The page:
Supreme Test: Supreme Court Agrees to Hear Landmark Ohio Case Challenging Voucher Subsidies for Religious Schools. (Cover Story)

By Boston, Rob | Church & State, November 2001 | Go to article overview
Save to active project

Supreme Test: Supreme Court Agrees to Hear Landmark Ohio Case Challenging Voucher Subsidies for Religious Schools. (Cover Story)

Boston, Rob, Church & State

Cleveland mom Dorris Simmons-Harris didn't start out to make legal history. She was just looking for a fair shake for her son.

The year was 1995, and Ohio legislators had just enacted a voucher bill aimed at Cleveland residents. The law-makers talked a good line, telling parents of inner-city children attending troubled public schools that they would receive an education at religious and other private schools at state expense.

Simmons-Harris was skeptical and believed that her son, who suffers from a learning disability, would not be welcomed with open arms at the private schools that were suddenly being showered with tax dollars.

"I was discussing with some friends of mine about the voucher [program], how it doesn't help all children," Simmons-Harris said. "Special-needs children are left behind."

Simmons-Harris was especially angry because the voucher program would siphon money away from already strapped public schools. "The public schools need that money," she said.

But Simmons-Harris did more than just gripe. She agreed to serve as lead plaintiff in a lawsuit designed to end the program as an unconstitutional violation of separation of church and state, and now she will make legal history. On Sept. 25, the U.S. Supreme Court announced it will hear Simmons-Harris' case.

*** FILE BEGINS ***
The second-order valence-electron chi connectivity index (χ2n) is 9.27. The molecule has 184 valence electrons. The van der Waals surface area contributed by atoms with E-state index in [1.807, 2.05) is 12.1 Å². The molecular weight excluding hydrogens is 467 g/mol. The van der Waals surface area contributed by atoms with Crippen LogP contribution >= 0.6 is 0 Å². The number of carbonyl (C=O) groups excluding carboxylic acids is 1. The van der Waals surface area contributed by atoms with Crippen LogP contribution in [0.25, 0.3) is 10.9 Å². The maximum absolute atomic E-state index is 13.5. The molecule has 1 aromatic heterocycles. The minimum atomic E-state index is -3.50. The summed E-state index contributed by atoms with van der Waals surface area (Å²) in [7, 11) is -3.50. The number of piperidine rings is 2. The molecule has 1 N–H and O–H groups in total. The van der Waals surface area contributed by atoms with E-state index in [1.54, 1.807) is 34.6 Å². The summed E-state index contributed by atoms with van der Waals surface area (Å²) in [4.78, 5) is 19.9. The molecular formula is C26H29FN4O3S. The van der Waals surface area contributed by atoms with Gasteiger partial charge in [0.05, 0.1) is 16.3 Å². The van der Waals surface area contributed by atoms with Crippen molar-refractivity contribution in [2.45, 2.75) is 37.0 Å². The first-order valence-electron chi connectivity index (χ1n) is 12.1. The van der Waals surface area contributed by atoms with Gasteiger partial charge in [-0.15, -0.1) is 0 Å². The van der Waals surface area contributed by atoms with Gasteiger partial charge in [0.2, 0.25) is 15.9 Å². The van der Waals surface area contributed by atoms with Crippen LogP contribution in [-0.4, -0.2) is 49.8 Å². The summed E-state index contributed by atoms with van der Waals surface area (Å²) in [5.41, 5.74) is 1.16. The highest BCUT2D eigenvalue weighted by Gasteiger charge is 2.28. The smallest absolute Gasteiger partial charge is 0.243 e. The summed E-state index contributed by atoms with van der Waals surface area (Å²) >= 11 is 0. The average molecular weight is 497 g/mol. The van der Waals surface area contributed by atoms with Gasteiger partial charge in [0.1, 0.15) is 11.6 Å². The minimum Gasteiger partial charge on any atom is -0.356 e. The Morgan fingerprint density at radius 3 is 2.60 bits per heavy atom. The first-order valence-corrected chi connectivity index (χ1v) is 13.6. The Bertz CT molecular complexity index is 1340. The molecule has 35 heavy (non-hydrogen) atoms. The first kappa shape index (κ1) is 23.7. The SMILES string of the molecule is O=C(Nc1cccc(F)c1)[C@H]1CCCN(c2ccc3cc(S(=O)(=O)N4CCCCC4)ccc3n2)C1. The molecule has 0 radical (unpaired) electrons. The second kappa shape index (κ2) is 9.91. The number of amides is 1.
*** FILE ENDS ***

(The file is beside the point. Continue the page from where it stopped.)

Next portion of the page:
Legal observers say the Zelman v. Simmons-Harris decision could be a blockbuster. For the first time, the high court has agreed to face the issue of vouchers head on. The repercussions from the court's ruling could be wide-ranging, either slamming the door on vouchers for good or opening up a new era of government-funded religion in the United States.

Just minutes after the high court announcement, Americans United Executive Director Barry W. Lynn told reporters, "This is probably the most important church-state case in the last half-century. It will be a historic showdown over government funding of religion."

Lynn added that Americans United, which helped bring the challenge to the Ohio plan, will urge the justices to strike down the voucher scheme. "Voucher programs force taxpayers to put money in the collection plates of churches," he said. "The court should never permit this to happen. The justices should uphold church-state separation and rule forcefully against this reckless scheme."

Legal observers agree that the dispute bears close watching. "Aside from threatening the continued viability of our public schools, a pro-voucher decision by the Supreme Court would give a significant practical and legal boost to the `faith-based initiatives' being proposed," said Ayesha Khan, Americans United legal director. "Such a decision would blow a hole through the wall that separates church and state."